A Q&A with Paula Brackston
Author of The Silver Witch
Thomas Dunne, April 2015
Q: First things first: Could you summarize The Silver Witch for us in ten words or less?
Q: The Silver Witch is the latest book in your ongoing companion novels about women and witches in historical times. Could you tell us what inspired Tilda and Serena’s respective journeys?
The Celtic beliefs and stories that sustained people here for so long still feel current today, in the way they connect with the power of nature, and look at our own relationship with the landscape and the creatures that inhabit it. Both Seren and Tilda feel this very strongly.
Q: While readers will always have their own interpretations of a book, what’s one take away that you hope readers will have from The Silver Witch and the rest of your witch-based historical fiction?
For the books more generally, I like to hope that readers will be tempted to think about how the past is always with us in the present; about how what went before echoes through the centuries, and we have much to gain from it.
Q: Not too long ago, several mainstream newspapers and magazines wrote articles saying that witches in fiction were “…the next big thing”.
While witches in fiction are certainly nothing new, why do you think there’s been this resurgence in popularity? What is it about books like yours, or TV shows like The Witches of East End that appeal to today’s readers/viewers?
As a writer I found witches rich material because of the potential and variety they offered me, but also because of the strength common to these women (and yes, there are male witches too, but most of the ones I write about are women). I believe readers and viewers are attracted to those things too. And after all, who hasn't wished they could fly/heal someone/turn someone else into a toad?!
Q: Outside of witches, are there are any other historically significant topics that you might like to cover in future books?
Q: Let’s talk about your writing process! You’ve published a number of books throughout the years, and have developed quite a sterling reputation around the world.
Looking back on it, how has your understanding of publishing changed over the years?
I've also learned how many and various are the things that influence the way a book might do once it is out there. Fashions and fads change, other books come out, names take on new slants because of events you couldn't have foreseen, it goes on and on. You can't control any of it! You have to accept that you have done your best, you've written your book, and now it has to go out into the world and make its own way.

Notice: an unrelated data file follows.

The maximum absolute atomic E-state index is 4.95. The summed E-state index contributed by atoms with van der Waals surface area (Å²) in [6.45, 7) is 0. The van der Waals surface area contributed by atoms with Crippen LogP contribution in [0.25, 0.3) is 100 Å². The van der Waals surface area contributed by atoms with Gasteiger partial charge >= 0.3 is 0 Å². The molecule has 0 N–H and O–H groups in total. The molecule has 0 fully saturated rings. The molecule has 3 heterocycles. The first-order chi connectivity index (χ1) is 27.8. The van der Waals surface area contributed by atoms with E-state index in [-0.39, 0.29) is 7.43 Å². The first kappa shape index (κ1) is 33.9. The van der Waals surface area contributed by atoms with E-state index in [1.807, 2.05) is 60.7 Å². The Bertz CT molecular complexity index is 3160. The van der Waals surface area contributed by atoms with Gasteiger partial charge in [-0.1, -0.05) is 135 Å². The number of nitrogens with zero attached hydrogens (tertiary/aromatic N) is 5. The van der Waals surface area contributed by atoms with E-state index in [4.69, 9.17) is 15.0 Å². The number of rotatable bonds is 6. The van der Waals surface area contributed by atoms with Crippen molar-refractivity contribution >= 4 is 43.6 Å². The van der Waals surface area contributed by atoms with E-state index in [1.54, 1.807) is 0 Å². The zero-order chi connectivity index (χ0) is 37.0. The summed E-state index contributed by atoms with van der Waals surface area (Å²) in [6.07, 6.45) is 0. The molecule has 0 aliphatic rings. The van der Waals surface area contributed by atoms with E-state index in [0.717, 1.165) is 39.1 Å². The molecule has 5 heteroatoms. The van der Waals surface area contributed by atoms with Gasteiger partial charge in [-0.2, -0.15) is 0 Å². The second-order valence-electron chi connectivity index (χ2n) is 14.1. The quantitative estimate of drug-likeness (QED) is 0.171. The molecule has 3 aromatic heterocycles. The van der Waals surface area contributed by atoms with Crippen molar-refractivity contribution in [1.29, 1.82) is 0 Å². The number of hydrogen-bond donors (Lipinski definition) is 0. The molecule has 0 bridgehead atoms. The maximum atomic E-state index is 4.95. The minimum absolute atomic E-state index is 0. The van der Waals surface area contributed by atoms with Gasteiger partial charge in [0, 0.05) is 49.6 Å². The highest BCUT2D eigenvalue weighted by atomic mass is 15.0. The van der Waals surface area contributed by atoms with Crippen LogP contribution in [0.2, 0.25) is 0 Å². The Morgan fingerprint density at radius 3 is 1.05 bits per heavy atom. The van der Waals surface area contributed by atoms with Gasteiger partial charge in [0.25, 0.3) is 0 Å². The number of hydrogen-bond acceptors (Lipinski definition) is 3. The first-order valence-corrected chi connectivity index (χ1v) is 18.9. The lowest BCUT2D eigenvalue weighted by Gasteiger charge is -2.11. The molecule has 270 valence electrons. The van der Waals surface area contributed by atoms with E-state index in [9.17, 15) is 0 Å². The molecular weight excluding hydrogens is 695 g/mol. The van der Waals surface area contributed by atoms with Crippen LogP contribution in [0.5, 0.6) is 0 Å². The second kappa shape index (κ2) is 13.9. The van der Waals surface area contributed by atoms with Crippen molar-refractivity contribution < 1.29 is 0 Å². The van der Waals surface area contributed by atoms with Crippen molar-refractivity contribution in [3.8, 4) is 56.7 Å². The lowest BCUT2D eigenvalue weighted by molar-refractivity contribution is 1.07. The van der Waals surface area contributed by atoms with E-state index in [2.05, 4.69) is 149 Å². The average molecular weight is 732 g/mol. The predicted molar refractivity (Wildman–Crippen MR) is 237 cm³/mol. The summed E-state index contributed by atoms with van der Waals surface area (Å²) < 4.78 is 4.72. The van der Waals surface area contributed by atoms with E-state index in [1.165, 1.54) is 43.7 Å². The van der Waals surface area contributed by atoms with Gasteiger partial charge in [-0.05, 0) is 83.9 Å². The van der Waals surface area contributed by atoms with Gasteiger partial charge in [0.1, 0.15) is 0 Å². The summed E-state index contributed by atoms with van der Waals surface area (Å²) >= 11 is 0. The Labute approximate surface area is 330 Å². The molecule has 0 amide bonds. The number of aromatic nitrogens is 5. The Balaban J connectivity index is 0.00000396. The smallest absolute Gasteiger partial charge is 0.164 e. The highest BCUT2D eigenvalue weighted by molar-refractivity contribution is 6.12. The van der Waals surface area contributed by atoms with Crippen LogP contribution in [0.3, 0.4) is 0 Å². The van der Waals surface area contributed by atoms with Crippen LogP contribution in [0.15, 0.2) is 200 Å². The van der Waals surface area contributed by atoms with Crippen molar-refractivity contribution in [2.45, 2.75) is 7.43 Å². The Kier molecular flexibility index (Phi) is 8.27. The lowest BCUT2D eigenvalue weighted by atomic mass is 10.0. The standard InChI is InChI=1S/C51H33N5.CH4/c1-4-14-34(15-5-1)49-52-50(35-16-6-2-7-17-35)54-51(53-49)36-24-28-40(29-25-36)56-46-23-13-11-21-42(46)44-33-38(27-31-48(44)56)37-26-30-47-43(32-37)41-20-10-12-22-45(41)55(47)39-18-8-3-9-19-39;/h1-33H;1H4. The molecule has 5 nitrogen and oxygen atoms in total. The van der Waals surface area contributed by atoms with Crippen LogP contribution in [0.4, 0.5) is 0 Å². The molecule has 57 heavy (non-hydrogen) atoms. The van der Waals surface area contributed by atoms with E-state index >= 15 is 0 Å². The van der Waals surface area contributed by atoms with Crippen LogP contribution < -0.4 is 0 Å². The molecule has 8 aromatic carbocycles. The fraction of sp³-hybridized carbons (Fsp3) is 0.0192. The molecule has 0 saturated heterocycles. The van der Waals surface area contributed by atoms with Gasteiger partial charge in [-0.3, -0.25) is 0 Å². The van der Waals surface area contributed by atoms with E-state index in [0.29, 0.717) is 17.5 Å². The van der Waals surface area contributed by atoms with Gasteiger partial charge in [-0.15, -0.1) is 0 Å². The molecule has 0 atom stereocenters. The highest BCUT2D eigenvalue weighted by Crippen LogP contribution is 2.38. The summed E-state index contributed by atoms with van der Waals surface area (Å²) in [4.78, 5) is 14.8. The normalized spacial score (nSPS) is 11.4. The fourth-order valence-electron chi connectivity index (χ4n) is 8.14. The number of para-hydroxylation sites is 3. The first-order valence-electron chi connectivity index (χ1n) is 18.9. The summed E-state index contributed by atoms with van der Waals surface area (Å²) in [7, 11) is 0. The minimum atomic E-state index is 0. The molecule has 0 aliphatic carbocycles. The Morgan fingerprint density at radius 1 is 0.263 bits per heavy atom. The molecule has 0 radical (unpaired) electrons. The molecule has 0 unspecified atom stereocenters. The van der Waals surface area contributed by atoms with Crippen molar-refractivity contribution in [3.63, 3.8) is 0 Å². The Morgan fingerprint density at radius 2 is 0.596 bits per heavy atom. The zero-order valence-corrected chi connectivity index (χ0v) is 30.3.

Q: And on a related note, with the experiences that you’ve accumulated, what’s the one piece of advice that you would give to any writer who is looking to get a get a foot in the publishing door?
Secondly, don't try to chase the market. The process is too long, and the variables too unfathomable (see above).
Thirdly (oops, sorry, you asked for one thing, but there is so much to say...!) don't give up - it took me nine years of writing and submitting to get my first novel published.
Q: Has your writing process also evolved, as you’ve gone further down the road of your publishing journey?
E.g. I’ve heard writers say that the first book is both the easiest and the hardest, because you don’t have concrete deadlines or expectations, but you also have the freedom to take as long as you would like to write something.
They’ve had to rethink their understanding of writing when it’s come to their second book, because they now have writing deadlines, editorial deadlines, etc. Have you felt anything similar, with the writing process for each book?
There are subtle shifts when you move from speculative to commissioned writing, yes, definitely, though what those actually are surprised me. There is the relief of having a modicum of financial security. There is the sense of validation (told you I could do it!) and being able to justify the many hours you will spend writing. There is the sense of purpose, coupled with the excitement of knowing your book will see the light of day. Set against that is Expectation with a capital E. Your publisher expects you to deliver what you promised when you promised. Your readers expect you to produce the same thing as before but different and better. Your family, friends, pets expect you to become a huge success, make them proud, and keep them in the style to which they would like to become accustomed. And your own expectations of yourself, well, those are the ones that keep you awake at night.